The fighting was still going on, and the unmusical clanging reached them soon. Vincitatus picked up speed as she flew on towards it, and then picked up still more, until Antony was squinting his eyes to slits against the tearing wind, and he only belatedly realized she wasn’t going towards the camp, or the rear of the lines; she was headed straight for the enemy.
“Wait, what are you—” he started, too late, as her sudden stooping dive ripped the breath out of his lungs. He clung on to the rope he’d tied around her neck, which now felt completely inadequate, and tried to plaster himself to her hide.
She roared furiously, and Antony had a small moment of satisfaction as he saw the shocked and horrified faces turning up towards them from the ground, on either side of the battle, and then she was ripping into the Gauls, claws tearing up furrows through the tightly packed horde of them.
She came to ground at the end of a run and whipped around, which sent him flying around to the underside of her neck, still clinging to the rope for a moment as he swung suspended. Then his numb fingers gave way and dumped him down to the ground, as she took off for another go. He staggered up, wobbling from one leg to the other, dizzy, and when he managed to get his feet under him, he stopped and stared: the entire Gaullish army was staring right back.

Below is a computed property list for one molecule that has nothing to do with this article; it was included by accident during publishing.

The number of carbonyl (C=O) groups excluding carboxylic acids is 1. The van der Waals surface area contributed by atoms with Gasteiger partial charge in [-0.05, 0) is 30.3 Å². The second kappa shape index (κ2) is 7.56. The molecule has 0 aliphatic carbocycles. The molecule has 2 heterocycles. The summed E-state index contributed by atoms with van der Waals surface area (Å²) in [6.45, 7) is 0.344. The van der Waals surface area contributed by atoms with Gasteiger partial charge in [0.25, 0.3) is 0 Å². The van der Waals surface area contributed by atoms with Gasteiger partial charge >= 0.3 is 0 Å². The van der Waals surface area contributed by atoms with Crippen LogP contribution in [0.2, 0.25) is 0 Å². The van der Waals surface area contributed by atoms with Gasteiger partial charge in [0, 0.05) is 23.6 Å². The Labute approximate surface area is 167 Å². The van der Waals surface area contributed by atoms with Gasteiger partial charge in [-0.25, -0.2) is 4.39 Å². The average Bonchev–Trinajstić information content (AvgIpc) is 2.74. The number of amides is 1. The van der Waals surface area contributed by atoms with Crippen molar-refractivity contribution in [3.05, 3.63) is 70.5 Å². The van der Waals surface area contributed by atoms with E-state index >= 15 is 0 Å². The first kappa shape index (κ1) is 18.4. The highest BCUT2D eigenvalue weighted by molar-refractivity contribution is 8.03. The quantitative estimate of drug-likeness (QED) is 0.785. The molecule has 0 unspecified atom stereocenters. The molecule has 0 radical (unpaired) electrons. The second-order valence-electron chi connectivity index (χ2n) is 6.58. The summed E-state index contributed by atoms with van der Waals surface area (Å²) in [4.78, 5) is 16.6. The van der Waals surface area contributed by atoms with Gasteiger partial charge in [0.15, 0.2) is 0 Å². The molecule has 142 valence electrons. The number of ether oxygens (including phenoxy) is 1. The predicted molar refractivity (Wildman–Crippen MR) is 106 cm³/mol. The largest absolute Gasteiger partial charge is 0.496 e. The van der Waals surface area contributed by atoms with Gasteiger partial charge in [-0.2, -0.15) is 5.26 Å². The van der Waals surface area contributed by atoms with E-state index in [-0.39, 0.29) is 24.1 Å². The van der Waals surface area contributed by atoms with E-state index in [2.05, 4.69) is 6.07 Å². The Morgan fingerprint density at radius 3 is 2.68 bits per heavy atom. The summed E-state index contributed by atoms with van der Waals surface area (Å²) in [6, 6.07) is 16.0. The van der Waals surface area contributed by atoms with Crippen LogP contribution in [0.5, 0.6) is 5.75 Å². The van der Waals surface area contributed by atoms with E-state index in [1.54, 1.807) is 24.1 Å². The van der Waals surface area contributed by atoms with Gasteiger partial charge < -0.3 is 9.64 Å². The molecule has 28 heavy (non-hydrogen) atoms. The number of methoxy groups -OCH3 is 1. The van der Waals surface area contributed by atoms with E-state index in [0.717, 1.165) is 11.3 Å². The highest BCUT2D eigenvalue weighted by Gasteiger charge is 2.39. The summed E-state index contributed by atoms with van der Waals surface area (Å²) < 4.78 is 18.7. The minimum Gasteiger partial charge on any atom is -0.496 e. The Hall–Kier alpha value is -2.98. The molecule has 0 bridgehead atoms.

“Hades me fellat,” Antony said. There were ten dead men lying down around him, where Vincitatus had shaken them off her claws. He grabbed a sword and a shield that was only a little cracked, and yelled after her, “Come back and get me out of here, you damned daughter of Etna!”
Vincitatus was rampaging through the army again, and didn’t give any sign she’d heard, or even that she’d noticed she’d lost him. Antony looked over his shoulder and put his back to a thick old tree and braced himself.
The Gauls weren’t really what you’d call an army, more like a street gang taken to the woods, but their swords were damned sharp, and five of the barbarians came at him in a rush, howling at the top of their lungs. Antony kicked a broken helmet at one of them, another bit of flotsam from the dead, and as the others drew in he dropped into a crouch and stabbed his sword at their legs, keeping his own shield drawn up over his head.
Axes, of course they’d have bloody axes, he thought bitterly, as they thumped into the shield, but he managed to get one of them in the thigh, and another in the gut, and then he heaved himself up off the ground and pushed the three survivors back for a moment with a couple of wide swings, and grinned at them as he caught his breath. “Just like playing at soldiers on the Campus Martius, eh, fellows?” They just scowled at him, humorless colei, and they came on again.
He lost track of the time a little: his eyes were stinging with sweat, and his arm and his leg where they were bleeding. Then one of the men staggered and fell forward, an arrow sprouting out of his back. The other two looked around; Antony lunged forward and put his sword into the neck of one of them, and another arrow took down the last Then, another one thumped into Antony’s shield.